Bless my vision, that I might see clearly –   what is not

Bless my hearing, that I might listen  – for voices not of my own

Bless O God, the Ordinary,

That in it, I might see and hear and know the Extra-ordinary

Your Presence in all things.

Amen

—by Bev Emerson
Selah Community

Excerpt from
Reflections: A Journey through Lent into Easter
from Selah Center
Available now on Amazon

Hand Over

Eternal Love,

May my pointing hands refrain from forging dark divides
and seek instead to guide along the potent paths of Love.

May my drooping hands retell of efforts sown and pauses reaped,
of wholeness sought and second buddings eager to appear.

May my wringing hands be still and simply fold in rest,
releasing outcomes, oughts and shoulds, reclaiming fear-tossed peace.

May my clenched hands unfurl strife, untether tight control,
and in the widening space receive and nurture and support.

May my open hands refuse to strike, suppress, exclude,
and rather gather silently with deeper sights in view.

May my cupped hands reach toward Love and find compassion there,
quickened to the hope-filled life,
to untapped gifts and dreams,
to Eternal Love.

John Kiemele

Morning Walk

The darkness surrounded

I turned on my little light

A few steps forward, then

Poof! Battery dead

Darkness came close

But then light came through!

A movement of trees above

And moonlight revealed shadows

All at once unafraid

No lamp necessary

The shadows just enough.

We walked on

Shadows our companions

Then the sun began to rise.

– Lisa Veitenhans

Lent (n.)

Lent (noun). From the Old English lencten meaning springtime or spring. “The fast of Lent,” comes from the West Germanic for “long-days,” or “lengthening of the day.”

Lent (n.) the “period between Ash Wednesday and Easter,” from the late 14th century Lenten (n.) In the Christian calendar (early 12th century), “the forty days of fasting before Easter.” Also from the Old English lencten  meaning springtime or spring. “The fast of Lent,” comes from the West Germanic for “long-days,” or “lengthening of the day.”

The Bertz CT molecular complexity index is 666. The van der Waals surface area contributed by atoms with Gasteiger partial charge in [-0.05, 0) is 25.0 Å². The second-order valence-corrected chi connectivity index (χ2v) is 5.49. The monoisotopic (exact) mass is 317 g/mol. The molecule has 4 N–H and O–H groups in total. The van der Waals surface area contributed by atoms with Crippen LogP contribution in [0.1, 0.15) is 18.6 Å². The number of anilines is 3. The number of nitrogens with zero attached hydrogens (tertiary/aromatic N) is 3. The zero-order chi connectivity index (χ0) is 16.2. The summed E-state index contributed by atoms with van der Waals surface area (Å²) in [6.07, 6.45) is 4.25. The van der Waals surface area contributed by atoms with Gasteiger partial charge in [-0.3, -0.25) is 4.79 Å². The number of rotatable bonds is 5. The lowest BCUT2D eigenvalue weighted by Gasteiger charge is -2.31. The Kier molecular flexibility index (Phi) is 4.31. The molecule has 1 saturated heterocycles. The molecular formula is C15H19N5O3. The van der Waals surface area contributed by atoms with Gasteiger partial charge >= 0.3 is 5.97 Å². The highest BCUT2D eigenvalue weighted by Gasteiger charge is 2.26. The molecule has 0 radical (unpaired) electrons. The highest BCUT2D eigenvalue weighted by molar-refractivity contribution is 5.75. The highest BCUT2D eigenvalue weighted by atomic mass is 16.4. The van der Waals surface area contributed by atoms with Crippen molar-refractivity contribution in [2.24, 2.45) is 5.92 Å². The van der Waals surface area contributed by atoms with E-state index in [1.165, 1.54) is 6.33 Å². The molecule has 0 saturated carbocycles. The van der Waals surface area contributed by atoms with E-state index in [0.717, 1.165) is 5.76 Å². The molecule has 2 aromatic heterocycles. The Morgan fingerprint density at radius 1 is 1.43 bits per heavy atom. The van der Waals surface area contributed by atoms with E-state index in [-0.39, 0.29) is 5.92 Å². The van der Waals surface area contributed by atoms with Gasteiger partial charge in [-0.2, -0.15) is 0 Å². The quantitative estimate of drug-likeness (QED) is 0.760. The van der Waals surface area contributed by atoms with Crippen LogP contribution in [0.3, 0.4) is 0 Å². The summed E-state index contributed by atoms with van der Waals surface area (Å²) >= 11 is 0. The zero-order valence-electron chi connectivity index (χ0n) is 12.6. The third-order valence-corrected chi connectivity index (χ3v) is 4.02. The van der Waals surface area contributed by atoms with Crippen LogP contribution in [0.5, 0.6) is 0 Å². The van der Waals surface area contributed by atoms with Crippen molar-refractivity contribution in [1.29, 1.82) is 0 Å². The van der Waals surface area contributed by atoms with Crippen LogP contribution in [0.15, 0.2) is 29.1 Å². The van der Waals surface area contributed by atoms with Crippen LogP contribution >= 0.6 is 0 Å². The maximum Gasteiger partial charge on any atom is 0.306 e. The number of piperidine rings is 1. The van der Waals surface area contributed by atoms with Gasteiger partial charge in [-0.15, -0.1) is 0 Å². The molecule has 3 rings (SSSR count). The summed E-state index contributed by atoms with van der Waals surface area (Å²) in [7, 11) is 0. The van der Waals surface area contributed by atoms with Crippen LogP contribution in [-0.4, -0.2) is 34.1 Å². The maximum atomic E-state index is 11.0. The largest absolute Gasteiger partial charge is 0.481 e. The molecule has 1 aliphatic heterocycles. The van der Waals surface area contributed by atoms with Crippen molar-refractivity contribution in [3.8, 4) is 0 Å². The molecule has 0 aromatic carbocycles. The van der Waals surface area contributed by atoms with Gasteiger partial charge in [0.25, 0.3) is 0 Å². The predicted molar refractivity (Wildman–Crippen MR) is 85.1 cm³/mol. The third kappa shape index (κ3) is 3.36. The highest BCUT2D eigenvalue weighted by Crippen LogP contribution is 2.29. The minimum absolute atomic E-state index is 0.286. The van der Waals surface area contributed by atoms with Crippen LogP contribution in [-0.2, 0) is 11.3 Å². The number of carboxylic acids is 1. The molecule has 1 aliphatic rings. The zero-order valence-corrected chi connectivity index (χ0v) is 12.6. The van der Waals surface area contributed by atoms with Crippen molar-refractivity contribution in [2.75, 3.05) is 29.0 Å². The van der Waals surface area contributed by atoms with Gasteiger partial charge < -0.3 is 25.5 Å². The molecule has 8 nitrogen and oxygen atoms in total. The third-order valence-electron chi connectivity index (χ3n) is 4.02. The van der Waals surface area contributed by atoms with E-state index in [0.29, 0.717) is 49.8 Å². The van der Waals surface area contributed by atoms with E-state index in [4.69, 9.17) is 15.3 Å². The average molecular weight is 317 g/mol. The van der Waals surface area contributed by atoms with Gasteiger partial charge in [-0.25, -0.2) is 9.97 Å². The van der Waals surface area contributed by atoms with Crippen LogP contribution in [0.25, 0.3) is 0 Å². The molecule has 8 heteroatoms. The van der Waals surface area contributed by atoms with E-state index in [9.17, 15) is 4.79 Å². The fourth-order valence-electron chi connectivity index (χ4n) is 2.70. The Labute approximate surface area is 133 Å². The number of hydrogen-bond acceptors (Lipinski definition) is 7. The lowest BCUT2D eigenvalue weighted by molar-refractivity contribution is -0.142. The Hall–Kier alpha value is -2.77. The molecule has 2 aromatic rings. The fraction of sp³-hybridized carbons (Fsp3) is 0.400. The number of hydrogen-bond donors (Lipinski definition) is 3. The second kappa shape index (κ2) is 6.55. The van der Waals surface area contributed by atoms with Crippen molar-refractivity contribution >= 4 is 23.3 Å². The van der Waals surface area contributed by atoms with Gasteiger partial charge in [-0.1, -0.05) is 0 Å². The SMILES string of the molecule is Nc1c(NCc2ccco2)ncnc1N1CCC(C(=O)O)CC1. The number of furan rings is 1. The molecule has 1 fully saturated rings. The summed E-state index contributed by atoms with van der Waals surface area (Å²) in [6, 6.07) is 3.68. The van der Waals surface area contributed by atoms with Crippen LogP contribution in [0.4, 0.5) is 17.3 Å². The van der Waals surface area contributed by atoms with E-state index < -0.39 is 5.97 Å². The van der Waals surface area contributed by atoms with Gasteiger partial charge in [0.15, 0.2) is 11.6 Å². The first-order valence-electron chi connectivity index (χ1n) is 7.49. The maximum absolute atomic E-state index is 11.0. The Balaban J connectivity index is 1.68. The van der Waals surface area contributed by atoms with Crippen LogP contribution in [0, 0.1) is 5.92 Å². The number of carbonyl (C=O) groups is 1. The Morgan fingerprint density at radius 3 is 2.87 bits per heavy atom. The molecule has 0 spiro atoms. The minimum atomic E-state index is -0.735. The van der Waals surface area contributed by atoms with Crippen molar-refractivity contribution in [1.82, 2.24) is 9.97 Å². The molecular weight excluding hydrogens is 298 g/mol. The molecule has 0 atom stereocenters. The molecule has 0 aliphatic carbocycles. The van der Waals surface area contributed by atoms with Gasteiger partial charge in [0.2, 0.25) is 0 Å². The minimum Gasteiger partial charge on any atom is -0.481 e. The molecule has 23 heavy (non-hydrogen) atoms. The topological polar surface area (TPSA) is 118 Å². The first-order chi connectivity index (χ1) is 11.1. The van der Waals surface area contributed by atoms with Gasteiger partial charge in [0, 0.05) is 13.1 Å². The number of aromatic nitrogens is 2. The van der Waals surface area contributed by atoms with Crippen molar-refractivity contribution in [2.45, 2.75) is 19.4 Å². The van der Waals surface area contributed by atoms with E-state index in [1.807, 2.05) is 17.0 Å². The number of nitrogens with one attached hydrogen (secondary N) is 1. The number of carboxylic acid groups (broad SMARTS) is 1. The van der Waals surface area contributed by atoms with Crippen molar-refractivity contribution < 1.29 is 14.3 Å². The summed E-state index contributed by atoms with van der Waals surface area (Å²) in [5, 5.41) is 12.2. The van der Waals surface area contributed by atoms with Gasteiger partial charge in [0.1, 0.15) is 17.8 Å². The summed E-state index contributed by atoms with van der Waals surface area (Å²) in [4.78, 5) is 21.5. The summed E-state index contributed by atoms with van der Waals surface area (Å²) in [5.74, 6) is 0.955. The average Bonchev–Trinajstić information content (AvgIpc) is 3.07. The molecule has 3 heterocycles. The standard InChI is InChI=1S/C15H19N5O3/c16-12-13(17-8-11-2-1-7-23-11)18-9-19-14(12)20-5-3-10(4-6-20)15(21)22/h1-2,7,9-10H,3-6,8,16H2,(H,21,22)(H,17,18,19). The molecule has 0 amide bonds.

In the Christian church, Lent is a time to meditate and reflect on the life of Jesus Christ: his life, affliction, atonement, death, burial, and resurrection. Lent’s length refers to the forty days he spent in the wilderness being tempted by Satan before beginning his public ministry (Matthew 4).

Lent is about our relationship with Christ. Like all relationships, it has seasons of trial and deprivation, as well as seasons of joy. Lent helps us see where our wants have become distorted into needs. It’s the humble acknowledgment that our appetites can and should make us more forgiving.

Lent is a promise to walk with Jesus. To put our hand in His trustingly, no matter what it requires—into the wilderness or to the cross. Lent is the time to renew our promise to follow Jesus. Just as Naomi said to Ruth, “Wither thou goest, I will go.” (Ruth 1:16 KJV)

The trap of Lent is legalism. The spiritual practice of fasting from food, a vice, a bad habit, or a pleasure. Lent should not be confused with New Year’s resolutions. Nor is it a self-improvement project.

Lent is a time of repentance—an awareness that sin separates us from God and what it cost Jesus Christ to reunite us. Perhaps Lent might be a time to give up our resolutions and instead listen for God’s leading.

by Debora Buerk
Selah Community

Excerpt from
Reflections: A Journey through Lent into Easter
Debora Buerk, Editor
Available on Amazon

What Lent Means to Me